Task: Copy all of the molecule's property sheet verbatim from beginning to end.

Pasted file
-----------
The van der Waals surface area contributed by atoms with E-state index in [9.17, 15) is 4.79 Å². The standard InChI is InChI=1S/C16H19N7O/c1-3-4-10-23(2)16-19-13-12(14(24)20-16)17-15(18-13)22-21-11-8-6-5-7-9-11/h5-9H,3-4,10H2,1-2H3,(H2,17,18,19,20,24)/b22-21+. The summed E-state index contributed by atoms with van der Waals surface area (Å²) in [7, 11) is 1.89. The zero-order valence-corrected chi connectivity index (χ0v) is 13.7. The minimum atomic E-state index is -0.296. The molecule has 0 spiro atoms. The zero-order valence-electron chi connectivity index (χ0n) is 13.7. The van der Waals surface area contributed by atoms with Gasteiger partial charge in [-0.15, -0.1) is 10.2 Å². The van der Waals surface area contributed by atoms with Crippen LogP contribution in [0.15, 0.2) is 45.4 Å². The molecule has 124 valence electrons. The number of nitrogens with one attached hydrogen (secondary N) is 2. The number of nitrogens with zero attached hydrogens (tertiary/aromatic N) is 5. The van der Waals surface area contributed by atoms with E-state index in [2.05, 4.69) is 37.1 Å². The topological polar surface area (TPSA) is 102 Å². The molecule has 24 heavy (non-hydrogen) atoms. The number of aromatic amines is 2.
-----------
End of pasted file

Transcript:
The van der Waals surface area contributed by atoms with E-state index in [9.17, 15) is 4.79 Å². The standard InChI is InChI=1S/C16H19N7O/c1-3-4-10-23(2)16-19-13-12(14(24)20-16)17-15(18-13)22-21-11-8-6-5-7-9-11/h5-9H,3-4,10H2,1-2H3,(H2,17,18,19,20,24)/b22-21+. The summed E-state index contributed by atoms with van der Waals surface area (Å²) in [7, 11) is 1.89. The zero-order valence-corrected chi connectivity index (χ0v) is 13.7. The minimum atomic E-state index is -0.296. The molecule has 0 spiro atoms. The zero-order valence-electron chi connectivity index (χ0n) is 13.7. The van der Waals surface area contributed by atoms with Gasteiger partial charge in [-0.15, -0.1) is 10.2 Å². The van der Waals surface area contributed by atoms with Crippen LogP contribution in [0.15, 0.2) is 45.4 Å². The molecule has 124 valence electrons. The number of nitrogens with one attached hydrogen (secondary N) is 2. The number of nitrogens with zero attached hydrogens (tertiary/aromatic N) is 5. The van der Waals surface area contributed by atoms with E-state index in [2.05, 4.69) is 37.1 Å². The topological polar surface area (TPSA) is 102 Å². The molecule has 24 heavy (non-hydrogen) atoms. The number of aromatic amines is 2.